On the Arlid Bridge

The Five:

Freelorn


Errant prince. Outlaw. Reluctant demigod-in-training. The last, best hope to save the Middle Kingdoms from their final downfall... and a very bad bet.

As the only known child of Arlen's last king, the path of Freelorn stareiln Ferrant stai-Héalhrästi to the Throne of his forebears should have been straightforward. But what was seen as Lorn's early tendency toward bookishness, along with a stubborn refusal to fall in with the expectations of the political power-brokers surrounding the Throne, complicated matters.

So did Freelorn's slow-growing relationship with the young lord-in-waiting of the Darthene Brightwood. The political movers and shakers among the Four Hundred chief nobles of Arlen were troubled by the prospect of a King who might be overly influenced by a vassal of the crown of Darthen. Freelorn—initially not taking at all seriously the country-boy "prince" he'd met on a royal visit to the Wood, and later on surprised to find himself taking Herewiss very seriously indeed—ignored the politicians' qualms and concentrated on enjoying the company of the thoughtful young man he was slowly coming to love.

But ignoring the Four Hundred was a tactical error. So was rebelliously spending so much time in the Brightwood with Herewiss, when Lorn should have been in Arlen consolidating local support that he would someday seriously need. So when Freelorn’s father King Ferrant suddenly dies just as he’s left on one more of many journeys to visit his loved, Lorn is disowned by the Four Hundred in favor of a more politically-manageable "sharing-son" of his father's, whom they install on the Arlene Throne in his place.

Stunned by grief and the shock of his father's death, Freelorn flees across the Kingdoms with a small group of friends as he’s declared outlawed in Arlen by his usurping half-brother Cillmod. But eventually Lorn realizes that running away was yet another error. Had he stayed and dared the Nightwalk through Lionhall—the perilous initiation ceremony in which the demigodly White Lion confirms the kingship of his heirs—Freelorn might have forced the Four Hundred to relinquish the Throne to him without bloodshed. Now, though, any such attempt would see him killed before he got within ten leagues of Arlen's capitol city Prydon. His only remaining chance at kingship is to return at the head of an army... if he can find one that will support him.

Seven years of being hunted across the Kingdoms by the usurper's paid minions leaves Freelorn little time to find allies—let alone any willing to destabilize the Four Realms by venturing an army on his behalf. But as time passes, Lorn comes to understand that both Arlen and Darthen are suffering for his choices. Without an initiated king of the Lion's line on the Throne, the royal magics that keep both lands whole are crumbling. Freelorn realizes at last that army or no army, he must return to Arlen and attempt the Nightwalk, or die trying. He turns his face homeward.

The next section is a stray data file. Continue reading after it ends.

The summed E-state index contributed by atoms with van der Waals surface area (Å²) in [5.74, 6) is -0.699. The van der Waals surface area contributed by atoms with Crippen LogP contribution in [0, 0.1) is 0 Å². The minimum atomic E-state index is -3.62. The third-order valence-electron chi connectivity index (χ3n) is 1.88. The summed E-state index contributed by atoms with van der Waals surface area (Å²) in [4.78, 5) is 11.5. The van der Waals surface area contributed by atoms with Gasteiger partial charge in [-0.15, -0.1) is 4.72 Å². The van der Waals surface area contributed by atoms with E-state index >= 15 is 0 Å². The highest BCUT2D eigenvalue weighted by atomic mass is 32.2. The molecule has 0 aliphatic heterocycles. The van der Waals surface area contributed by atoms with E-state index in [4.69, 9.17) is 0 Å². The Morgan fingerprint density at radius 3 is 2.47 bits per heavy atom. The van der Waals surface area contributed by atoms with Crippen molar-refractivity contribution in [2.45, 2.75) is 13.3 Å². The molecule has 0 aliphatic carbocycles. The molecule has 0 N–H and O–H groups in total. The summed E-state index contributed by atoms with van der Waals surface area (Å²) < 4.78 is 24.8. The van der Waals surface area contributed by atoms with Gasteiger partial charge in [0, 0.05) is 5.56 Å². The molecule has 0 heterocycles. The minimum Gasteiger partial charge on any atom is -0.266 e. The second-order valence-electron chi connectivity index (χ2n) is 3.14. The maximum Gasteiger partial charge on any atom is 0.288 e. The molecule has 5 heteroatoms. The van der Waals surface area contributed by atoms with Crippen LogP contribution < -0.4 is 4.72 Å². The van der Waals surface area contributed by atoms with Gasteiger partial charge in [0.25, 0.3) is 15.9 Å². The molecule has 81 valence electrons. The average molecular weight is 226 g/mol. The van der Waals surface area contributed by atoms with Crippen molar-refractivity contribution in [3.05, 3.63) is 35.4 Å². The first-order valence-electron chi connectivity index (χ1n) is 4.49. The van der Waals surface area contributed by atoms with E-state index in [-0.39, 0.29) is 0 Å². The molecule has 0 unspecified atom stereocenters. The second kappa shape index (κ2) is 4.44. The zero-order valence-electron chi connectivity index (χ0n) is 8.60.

And hard on the heels of this decision comes the pair of miracles after which he finds himself the beloved not only of the first man in millennia to focus the blue Fire, but of the woman whose fierce loyalty to him has led her down paths that made her the Emissary of all humankind to the powerful and mysterious race of Dragons. Now for the first time, with their help, Lorn has a chance to achieve what he must. And now, for the first time, that's not what matters most to him.

His return to Prydon will be ferociously opposed. The Goddess's ancient enemy, the Shadow, sees the destruction of Lorn's incipient kingship as a way to bring about Its long desire—the end of the world of men. Already It is bringing every force at Its command to bear against Freelorn and his allies: the monstrous Fyrd, the inimical Reaver folk from overmountain... and creatures far worse. Now only Lorn's determination to take back what's his, and the Power of the people who love him, can save the Four Realms from destruction. But will it be enough?

The events of the Great War for the survival of the Kingdoms are told from Freelorn's point of view in The Door Into Sunset.

There's never enough time to get the reading done  The road to Bluepeak   From TALES OF THE FIVE #3: THE LIBRARIAN: "The Discussion, Part 2"   Freelorn and Healhra   Freelorn in the wheat   In Lionhall  Paying the price